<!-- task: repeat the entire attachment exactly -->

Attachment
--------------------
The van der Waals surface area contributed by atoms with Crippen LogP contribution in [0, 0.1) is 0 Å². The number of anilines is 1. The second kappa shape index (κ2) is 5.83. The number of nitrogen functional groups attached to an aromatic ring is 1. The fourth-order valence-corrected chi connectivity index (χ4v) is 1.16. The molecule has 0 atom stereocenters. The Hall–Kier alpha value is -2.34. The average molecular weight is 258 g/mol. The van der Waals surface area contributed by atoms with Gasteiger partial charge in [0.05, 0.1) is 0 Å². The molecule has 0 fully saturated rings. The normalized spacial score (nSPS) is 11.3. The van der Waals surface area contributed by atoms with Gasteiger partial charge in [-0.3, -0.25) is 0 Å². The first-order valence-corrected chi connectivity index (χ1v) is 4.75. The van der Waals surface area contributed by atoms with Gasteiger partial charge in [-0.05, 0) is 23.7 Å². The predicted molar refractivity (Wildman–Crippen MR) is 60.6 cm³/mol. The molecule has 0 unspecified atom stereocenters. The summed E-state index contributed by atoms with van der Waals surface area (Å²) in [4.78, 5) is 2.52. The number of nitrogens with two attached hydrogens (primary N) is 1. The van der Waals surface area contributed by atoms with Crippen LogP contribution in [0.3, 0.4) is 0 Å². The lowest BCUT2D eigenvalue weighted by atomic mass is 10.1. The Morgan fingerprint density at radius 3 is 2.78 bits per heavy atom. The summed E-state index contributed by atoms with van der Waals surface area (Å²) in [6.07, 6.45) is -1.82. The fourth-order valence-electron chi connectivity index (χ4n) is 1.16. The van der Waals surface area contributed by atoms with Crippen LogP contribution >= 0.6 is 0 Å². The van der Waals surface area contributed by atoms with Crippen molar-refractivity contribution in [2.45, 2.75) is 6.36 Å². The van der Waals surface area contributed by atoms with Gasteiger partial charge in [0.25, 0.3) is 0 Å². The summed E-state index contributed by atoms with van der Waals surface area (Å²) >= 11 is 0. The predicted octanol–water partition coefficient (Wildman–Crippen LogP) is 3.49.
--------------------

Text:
The van der Waals surface area contributed by atoms with Crippen LogP contribution in [0, 0.1) is 0 Å². The number of anilines is 1. The second kappa shape index (κ2) is 5.83. The number of nitrogen functional groups attached to an aromatic ring is 1. The fourth-order valence-corrected chi connectivity index (χ4v) is 1.16. The molecule has 0 atom stereocenters. The Hall–Kier alpha value is -2.34. The average molecular weight is 258 g/mol. The van der Waals surface area contributed by atoms with Gasteiger partial charge in [0.05, 0.1) is 0 Å². The molecule has 0 fully saturated rings. The normalized spacial score (nSPS) is 11.3. The van der Waals surface area contributed by atoms with Gasteiger partial charge in [-0.3, -0.25) is 0 Å². The first-order valence-corrected chi connectivity index (χ1v) is 4.75. The van der Waals surface area contributed by atoms with Gasteiger partial charge in [-0.05, 0) is 23.7 Å². The predicted molar refractivity (Wildman–Crippen MR) is 60.6 cm³/mol. The molecule has 0 unspecified atom stereocenters. The summed E-state index contributed by atoms with van der Waals surface area (Å²) in [4.78, 5) is 2.52. The number of nitrogens with two attached hydrogens (primary N) is 1. The van der Waals surface area contributed by atoms with Crippen LogP contribution in [0.3, 0.4) is 0 Å². The lowest BCUT2D eigenvalue weighted by atomic mass is 10.1. The Morgan fingerprint density at radius 3 is 2.78 bits per heavy atom. The summed E-state index contributed by atoms with van der Waals surface area (Å²) in [6.07, 6.45) is -1.82. The fourth-order valence-electron chi connectivity index (χ4n) is 1.16. The van der Waals surface area contributed by atoms with Crippen LogP contribution >= 0.6 is 0 Å². The van der Waals surface area contributed by atoms with Crippen molar-refractivity contribution in [2.45, 2.75) is 6.36 Å². The van der Waals surface area contributed by atoms with Gasteiger partial charge in [0.25, 0.3) is 0 Å². The summed E-state index contributed by atoms with van der Waals surface area (Å²) >= 11 is 0. The predicted octanol–water partition coefficient (Wildman–Crippen LogP) is 3.49.